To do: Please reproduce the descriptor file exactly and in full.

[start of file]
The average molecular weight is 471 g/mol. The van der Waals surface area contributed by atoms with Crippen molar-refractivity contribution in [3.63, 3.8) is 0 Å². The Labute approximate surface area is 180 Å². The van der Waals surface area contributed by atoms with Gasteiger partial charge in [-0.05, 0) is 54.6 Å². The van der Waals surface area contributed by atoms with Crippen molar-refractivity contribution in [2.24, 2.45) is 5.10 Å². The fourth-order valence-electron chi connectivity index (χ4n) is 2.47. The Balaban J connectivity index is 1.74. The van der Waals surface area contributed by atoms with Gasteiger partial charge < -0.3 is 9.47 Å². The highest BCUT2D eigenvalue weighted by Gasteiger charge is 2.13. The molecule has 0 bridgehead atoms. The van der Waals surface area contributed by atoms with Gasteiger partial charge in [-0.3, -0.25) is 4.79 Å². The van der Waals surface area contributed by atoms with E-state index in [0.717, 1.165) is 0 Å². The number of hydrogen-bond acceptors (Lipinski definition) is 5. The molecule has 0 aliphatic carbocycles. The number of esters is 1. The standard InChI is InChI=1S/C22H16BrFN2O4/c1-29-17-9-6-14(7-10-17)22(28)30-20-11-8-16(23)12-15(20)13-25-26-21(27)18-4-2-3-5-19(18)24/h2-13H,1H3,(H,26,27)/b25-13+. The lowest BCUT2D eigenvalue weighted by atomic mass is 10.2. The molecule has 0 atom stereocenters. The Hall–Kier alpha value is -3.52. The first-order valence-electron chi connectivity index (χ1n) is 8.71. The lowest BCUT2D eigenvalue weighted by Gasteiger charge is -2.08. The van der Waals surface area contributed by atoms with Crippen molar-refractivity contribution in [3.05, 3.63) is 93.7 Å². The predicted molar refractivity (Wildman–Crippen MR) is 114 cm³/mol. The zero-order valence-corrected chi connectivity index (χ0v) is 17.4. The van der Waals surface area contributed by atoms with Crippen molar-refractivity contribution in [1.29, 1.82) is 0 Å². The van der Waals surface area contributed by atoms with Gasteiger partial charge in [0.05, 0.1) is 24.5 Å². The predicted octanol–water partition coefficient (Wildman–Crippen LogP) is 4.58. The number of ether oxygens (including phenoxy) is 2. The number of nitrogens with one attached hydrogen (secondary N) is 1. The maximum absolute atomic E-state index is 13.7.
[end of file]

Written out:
The average molecular weight is 471 g/mol. The van der Waals surface area contributed by atoms with Crippen molar-refractivity contribution in [3.63, 3.8) is 0 Å². The Labute approximate surface area is 180 Å². The van der Waals surface area contributed by atoms with Gasteiger partial charge in [-0.05, 0) is 54.6 Å². The van der Waals surface area contributed by atoms with Crippen molar-refractivity contribution in [2.24, 2.45) is 5.10 Å². The fourth-order valence-electron chi connectivity index (χ4n) is 2.47. The Balaban J connectivity index is 1.74. The van der Waals surface area contributed by atoms with Gasteiger partial charge < -0.3 is 9.47 Å². The highest BCUT2D eigenvalue weighted by Gasteiger charge is 2.13. The molecule has 0 bridgehead atoms. The van der Waals surface area contributed by atoms with Gasteiger partial charge in [-0.3, -0.25) is 4.79 Å². The van der Waals surface area contributed by atoms with E-state index in [0.717, 1.165) is 0 Å². The number of hydrogen-bond acceptors (Lipinski definition) is 5. The molecule has 0 aliphatic carbocycles. The number of esters is 1. The standard InChI is InChI=1S/C22H16BrFN2O4/c1-29-17-9-6-14(7-10-17)22(28)30-20-11-8-16(23)12-15(20)13-25-26-21(27)18-4-2-3-5-19(18)24/h2-13H,1H3,(H,26,27)/b25-13+. The lowest BCUT2D eigenvalue weighted by atomic mass is 10.2. The molecule has 0 atom stereocenters. The Hall–Kier alpha value is -3.52. The first-order valence-electron chi connectivity index (χ1n) is 8.71. The lowest BCUT2D eigenvalue weighted by Gasteiger charge is -2.08. The van der Waals surface area contributed by atoms with Crippen molar-refractivity contribution in [3.05, 3.63) is 93.7 Å². The predicted molar refractivity (Wildman–Crippen MR) is 114 cm³/mol. The zero-order valence-corrected chi connectivity index (χ0v) is 17.4. The van der Waals surface area contributed by atoms with Crippen molar-refractivity contribution in [1.29, 1.82) is 0 Å². The van der Waals surface area contributed by atoms with Gasteiger partial charge in [0.05, 0.1) is 24.5 Å². The predicted octanol–water partition coefficient (Wildman–Crippen LogP) is 4.58. The number of ether oxygens (including phenoxy) is 2. The number of nitrogens with one attached hydrogen (secondary N) is 1. The maximum absolute atomic E-state index is 13.7.